Homegrown olive oil a labour of love for B.C. couple
Salt Spring Island farm produced 35 litres from this winter's harvest
This year, a few lucky British Columbians got their hands on some locally grown extra virgin olive oil — all thanks to a pair of intrepid farmers on Salt Spring Island.
George and Sheri Braun produced just 35 litres of cold-pressed oil from their harvest of 450 kilograms at The Olive Farm this December, and it's already all sold out.
The Brauns say theirs is the first olive oil produced in Canada.
"It actually tastes great. We've had sommeliers from Montreal and a few other places that are giving it good reviews," Sheri told On the Island host Gregor Craigie this week.
The couple was inspired to grow olives after taking trips through Europe. After a bit of research, they decided to take the plunge and plant their first grove about five years ago.
"We had visited a farm in northern Oregon and their climate was very similar to ours. We were told if you could grow madrone trees and a pinot noir grape, then you could have a good chance with olives," Sheri said.
'A lot of challenges'
The Brauns found a plot of land near Fulford on Salt Spring, but soon discovered that while growing olives is possible in B.C., it isn't exactly easy.
"There's a lot of challenges," George said.
One of the biggest is drainage. Even on a sunny slope, the rainfall in B.C. is just too much for these Mediterranean trees. During the first winter, the Brauns kept the seedlings in a greenhouse to protect them from the cold.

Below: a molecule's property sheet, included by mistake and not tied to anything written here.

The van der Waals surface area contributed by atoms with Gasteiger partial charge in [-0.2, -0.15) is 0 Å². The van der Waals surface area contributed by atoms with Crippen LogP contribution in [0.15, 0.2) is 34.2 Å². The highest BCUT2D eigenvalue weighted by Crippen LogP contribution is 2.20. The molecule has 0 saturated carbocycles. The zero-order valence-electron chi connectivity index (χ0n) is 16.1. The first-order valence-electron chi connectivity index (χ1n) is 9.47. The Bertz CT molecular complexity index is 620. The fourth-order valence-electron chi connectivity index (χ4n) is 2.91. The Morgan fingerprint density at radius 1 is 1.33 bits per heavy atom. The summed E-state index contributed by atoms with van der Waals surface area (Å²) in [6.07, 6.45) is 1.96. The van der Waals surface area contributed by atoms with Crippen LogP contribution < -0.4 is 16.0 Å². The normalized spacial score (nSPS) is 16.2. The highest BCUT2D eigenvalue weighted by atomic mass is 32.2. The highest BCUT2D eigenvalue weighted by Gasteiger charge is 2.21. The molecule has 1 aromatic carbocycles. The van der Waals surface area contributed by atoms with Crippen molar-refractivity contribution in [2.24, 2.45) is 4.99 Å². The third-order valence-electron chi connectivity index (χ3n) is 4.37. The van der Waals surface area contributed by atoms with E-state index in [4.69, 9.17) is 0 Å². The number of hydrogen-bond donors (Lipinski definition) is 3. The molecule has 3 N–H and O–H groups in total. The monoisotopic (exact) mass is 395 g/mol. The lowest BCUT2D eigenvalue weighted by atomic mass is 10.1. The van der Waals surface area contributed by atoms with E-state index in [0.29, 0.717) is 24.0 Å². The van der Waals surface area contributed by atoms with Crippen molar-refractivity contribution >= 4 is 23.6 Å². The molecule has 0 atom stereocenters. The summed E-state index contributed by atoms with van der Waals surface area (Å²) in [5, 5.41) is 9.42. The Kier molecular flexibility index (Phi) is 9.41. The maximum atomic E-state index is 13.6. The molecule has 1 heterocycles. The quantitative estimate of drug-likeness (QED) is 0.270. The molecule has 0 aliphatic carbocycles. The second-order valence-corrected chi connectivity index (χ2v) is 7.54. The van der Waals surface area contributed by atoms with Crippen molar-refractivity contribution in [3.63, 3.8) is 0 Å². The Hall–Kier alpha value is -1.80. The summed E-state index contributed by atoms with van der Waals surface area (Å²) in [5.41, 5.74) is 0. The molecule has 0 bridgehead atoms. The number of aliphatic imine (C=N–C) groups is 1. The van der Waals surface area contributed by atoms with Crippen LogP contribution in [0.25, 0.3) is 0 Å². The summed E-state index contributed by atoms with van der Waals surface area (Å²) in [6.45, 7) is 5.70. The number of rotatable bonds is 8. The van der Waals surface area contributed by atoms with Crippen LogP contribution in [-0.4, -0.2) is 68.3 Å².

After that came years of waiting and careful maintenance. But the Brauns got impatient.
"When we started out, everybody … said you've got to wait six or seven years before you can get enough olives to harvest," George said. "We ended up at the end of five years saying, 'Let's just try it.'"
The first yield, in 2016, was small, but now they're feeling optimistic about the future and are already taking orders for the 2017 harvest. Just in case, they've purchased an olive mill that can press hundreds of kilograms of olives every hour.
Their goal is to one day produce between 600 and 1,000 litres of oil from a single harvest.
"I wouldn't call it a big moneymaker," George said of the venture. "We're hoping that at some point it doesn't cost us money."